Branco Macura visits the grave of his late-partner, Milorad Adzic. Photo Credit: Image supplied

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By Michael Hitch

Branco Macura, a gay man from Serbia, lost his partner, Milorad Adzic, in 2016. Now, after the death of his partner, Branco is fighting solicitors and community members in order to keep what is rightfully his.

Branco is an Australian Army veteran and Milorad is a World War 2 veteran, and they are both migrants to Australia from Serbia. Branco initially moved into Milorad’s Liverpool property as a tenant, and in time became Milorad’s partner.

He also became carer as Milorad aged, and helped with the maintenance of the property’s many units. Despite an obvious age gap, the de facto couple weathered many problems together, including Branco’s diagnosis of pancreatic cancer and Milorad’s deteriorating health.

“He was a former solider in Serbia, and I was in the Australian defence force a long time,” Branco said. “We met in a church. He was quiet at first, but he became comfortable around me soon enough. Soon enough we became friends, from there the friendship became a relationship and the rest became history.”


“When he passed I felt… well I felt very sad. You lose your partner and of course you feel very sad. He wakes up every day and then one day he doesn’t wake up. So, then I called the ambulance and the police, then I buried him and that was that.”

In November 2016, Milorad passed away in his sleep from cardiac arrest at 92 years old. Despite Branco developing pancreatic cancer earlier, Milorad died first and left behind his $11 million property and a bereaved Branco.

Before his death, Milorad had gathered the tenants of his property together to announce that he wanted his partner Branco to inherit the land when he died.

When asked about the event, Branco’s current lawyer, Migration Agent Alex Tees reported that Milorad had said, “My partner Branco has never asked me for anything, he does a lot for me so when I go, I want Branco to have the property for me”.

Tees added that as Branco was expected to die before Milorad, the couple did not bother to formally transfer the property, instead relying on their tenants as witnesses to the event.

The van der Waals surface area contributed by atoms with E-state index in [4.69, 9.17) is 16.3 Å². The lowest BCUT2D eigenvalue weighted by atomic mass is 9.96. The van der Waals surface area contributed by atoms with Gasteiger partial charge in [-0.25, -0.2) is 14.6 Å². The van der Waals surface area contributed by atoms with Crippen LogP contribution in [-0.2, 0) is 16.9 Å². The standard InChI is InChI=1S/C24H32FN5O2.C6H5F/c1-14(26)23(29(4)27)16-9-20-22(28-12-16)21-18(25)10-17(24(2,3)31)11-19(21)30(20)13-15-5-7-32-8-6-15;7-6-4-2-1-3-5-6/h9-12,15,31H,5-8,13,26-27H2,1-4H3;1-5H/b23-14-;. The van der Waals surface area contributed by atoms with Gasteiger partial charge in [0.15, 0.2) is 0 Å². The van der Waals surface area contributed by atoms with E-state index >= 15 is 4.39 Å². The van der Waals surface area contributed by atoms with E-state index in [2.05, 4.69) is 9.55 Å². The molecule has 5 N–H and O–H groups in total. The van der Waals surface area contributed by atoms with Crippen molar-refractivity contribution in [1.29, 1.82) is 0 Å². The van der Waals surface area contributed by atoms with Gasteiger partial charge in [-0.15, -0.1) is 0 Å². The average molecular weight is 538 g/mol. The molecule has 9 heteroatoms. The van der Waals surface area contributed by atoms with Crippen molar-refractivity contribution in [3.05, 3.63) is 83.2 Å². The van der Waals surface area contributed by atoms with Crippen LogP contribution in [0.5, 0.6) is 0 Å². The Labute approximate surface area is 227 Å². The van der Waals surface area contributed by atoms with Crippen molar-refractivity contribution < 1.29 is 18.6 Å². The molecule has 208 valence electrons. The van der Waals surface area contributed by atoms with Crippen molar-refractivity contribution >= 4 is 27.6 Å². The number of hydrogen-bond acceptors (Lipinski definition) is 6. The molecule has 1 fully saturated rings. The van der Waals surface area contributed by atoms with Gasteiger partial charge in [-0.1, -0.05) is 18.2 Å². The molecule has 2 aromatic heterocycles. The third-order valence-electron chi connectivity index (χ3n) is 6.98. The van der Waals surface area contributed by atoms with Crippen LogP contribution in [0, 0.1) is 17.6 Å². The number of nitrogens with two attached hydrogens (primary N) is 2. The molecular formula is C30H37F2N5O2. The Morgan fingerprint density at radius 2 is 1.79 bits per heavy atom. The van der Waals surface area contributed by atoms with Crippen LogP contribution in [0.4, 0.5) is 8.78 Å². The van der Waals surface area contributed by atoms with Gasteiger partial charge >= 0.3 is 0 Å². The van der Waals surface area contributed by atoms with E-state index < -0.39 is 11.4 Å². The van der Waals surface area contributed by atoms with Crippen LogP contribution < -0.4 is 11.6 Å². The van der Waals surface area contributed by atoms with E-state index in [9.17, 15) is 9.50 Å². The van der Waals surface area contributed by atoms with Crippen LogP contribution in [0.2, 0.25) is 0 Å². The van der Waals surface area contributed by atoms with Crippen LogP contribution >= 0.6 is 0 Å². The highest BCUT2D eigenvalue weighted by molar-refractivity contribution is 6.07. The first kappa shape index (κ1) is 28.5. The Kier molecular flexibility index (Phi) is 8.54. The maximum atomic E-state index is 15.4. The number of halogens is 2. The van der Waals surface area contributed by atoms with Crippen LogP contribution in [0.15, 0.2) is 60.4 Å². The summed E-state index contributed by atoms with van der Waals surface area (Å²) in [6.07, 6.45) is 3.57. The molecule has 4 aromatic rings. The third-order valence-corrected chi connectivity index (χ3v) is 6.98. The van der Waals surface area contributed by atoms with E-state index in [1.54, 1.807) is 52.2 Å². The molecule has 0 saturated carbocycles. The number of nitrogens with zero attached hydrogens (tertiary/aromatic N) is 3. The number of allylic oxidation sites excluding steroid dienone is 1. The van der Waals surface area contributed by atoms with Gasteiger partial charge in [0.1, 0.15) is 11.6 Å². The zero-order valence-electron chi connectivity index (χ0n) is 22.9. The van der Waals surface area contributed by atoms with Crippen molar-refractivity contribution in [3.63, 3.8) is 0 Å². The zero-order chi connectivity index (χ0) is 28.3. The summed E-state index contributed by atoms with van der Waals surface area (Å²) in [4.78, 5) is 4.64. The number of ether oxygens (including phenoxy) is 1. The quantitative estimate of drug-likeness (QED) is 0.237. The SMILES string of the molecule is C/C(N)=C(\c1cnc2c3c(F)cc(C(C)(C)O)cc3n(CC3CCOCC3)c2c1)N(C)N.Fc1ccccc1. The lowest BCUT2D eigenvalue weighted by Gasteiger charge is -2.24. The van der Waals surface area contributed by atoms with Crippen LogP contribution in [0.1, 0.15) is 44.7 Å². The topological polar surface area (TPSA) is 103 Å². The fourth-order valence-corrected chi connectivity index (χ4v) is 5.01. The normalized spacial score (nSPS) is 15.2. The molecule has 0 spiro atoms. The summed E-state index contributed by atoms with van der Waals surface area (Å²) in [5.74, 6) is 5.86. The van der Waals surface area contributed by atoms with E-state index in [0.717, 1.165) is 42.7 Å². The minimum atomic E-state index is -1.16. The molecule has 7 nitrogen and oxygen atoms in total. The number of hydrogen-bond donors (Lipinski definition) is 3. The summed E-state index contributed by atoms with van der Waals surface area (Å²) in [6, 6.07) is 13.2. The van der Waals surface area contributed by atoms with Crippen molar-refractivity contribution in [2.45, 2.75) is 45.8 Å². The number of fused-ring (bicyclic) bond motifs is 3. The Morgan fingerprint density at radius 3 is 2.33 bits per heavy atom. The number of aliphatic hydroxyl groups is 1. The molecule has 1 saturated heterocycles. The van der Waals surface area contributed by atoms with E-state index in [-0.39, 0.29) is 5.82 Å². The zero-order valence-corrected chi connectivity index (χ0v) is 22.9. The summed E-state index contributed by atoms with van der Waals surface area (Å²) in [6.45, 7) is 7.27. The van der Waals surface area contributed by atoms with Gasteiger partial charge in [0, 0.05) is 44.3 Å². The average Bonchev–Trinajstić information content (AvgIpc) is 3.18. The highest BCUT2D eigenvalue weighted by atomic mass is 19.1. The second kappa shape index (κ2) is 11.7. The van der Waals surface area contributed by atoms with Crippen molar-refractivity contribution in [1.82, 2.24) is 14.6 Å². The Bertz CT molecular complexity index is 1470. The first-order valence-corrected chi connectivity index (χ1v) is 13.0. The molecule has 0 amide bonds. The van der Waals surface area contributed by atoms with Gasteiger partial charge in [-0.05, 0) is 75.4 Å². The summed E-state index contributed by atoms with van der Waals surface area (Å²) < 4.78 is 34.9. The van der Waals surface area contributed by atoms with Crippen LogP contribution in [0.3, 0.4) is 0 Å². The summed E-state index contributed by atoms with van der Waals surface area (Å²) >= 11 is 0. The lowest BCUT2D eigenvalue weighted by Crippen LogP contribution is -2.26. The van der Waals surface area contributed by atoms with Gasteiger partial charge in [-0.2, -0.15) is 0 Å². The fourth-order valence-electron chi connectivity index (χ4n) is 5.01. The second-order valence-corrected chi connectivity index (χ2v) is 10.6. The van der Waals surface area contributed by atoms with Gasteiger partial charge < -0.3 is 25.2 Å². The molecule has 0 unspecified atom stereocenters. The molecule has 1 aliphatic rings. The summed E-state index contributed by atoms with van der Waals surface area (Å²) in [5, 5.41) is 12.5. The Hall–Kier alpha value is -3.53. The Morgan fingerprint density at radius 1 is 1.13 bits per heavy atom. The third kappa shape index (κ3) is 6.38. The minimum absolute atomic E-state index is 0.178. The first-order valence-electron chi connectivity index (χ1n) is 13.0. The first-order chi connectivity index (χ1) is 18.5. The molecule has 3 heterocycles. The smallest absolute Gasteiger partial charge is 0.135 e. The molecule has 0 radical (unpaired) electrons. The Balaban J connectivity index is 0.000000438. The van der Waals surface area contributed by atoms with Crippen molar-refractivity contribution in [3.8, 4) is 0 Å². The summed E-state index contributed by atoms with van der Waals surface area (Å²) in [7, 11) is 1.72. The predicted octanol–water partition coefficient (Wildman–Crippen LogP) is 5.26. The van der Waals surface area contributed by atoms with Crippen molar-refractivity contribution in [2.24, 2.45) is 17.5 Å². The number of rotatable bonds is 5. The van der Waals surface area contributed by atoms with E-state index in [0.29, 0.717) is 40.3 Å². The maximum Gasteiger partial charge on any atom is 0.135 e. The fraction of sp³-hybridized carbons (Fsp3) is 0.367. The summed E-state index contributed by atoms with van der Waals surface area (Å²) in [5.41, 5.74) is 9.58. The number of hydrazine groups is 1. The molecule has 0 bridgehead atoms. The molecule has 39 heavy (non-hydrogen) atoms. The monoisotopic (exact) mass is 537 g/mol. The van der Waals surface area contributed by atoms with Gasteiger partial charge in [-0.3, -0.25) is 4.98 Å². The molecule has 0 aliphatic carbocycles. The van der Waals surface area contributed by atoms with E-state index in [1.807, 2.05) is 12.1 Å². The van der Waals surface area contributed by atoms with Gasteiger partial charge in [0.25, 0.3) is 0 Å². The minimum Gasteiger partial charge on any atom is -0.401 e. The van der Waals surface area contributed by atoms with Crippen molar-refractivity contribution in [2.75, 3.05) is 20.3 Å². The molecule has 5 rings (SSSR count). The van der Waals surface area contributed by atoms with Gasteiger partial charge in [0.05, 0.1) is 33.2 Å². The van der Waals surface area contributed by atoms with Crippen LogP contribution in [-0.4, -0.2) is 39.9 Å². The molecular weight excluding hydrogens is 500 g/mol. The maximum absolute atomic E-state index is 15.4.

“He [Milorad] handed over the keys, the title… everything. I think because Branco contracted cancer shortly after that, they never formalised it. They never went to the lawyers and got them to transfer it over. It makes sense,” Tees said.

Now at 70 years old, Branco is being treated for pancreatic cancer and is currently undertaking his second round of chemotherapy.

Mr Tees said that while witnesses were present at the informal transfer, the case regarding the validity of Branco and Milorad’s de facto relationship still went to the Supreme Court.

It may be seen as interesting, to say the least, that all the lawyers involved are of Serb origin, including Branco Macuras’ former lawyers.

Branco made the error of hiring a Serbian solicitor and they all tried to get him out of the property.

“It ended up in the Supreme Court and unfortunately for Branco, when all the solicitors got together, he was very, very sick from chemo. They did a deal among themselves, and the upshot of it was that a contract was written up during a mediation session, and Branco was to get a hundred grand.


“Bear in mind this is an $11 million property. Then minus legal fees, he would’ve ended up with only thirty-grand. And on the day of the mediation he was simply too sick to understand a rough handwritten document.

“He believed that what he was signing was an agreement about a solicitor’s legal fees. He didn’t know it said, ‘move out and you’ll only get a hundred grand’, so that’s what the current proceedings are about. It’s whether these agreements can be held against him.”

Branco also stated that items were added to the rough hand written document after he signed it. He said that the questioning of his relationship was devastating and that the previous court proceedings were exhausting his already poor health..

“They tried to not recognise that we had a relationship, a genuine de facto relationship that they ignored. They keep coming to where I live, I’m still here and I’m not going but I don’t know how much longer I can keep doing this. I don’t know how much longer I’ve got,” he said.

The battle isn’t over for Branco yet with legal proceedings already underway regarding Branco’s signing of the mediation contract.

Hopefully, Branco has a little bit more fight left in him for the future.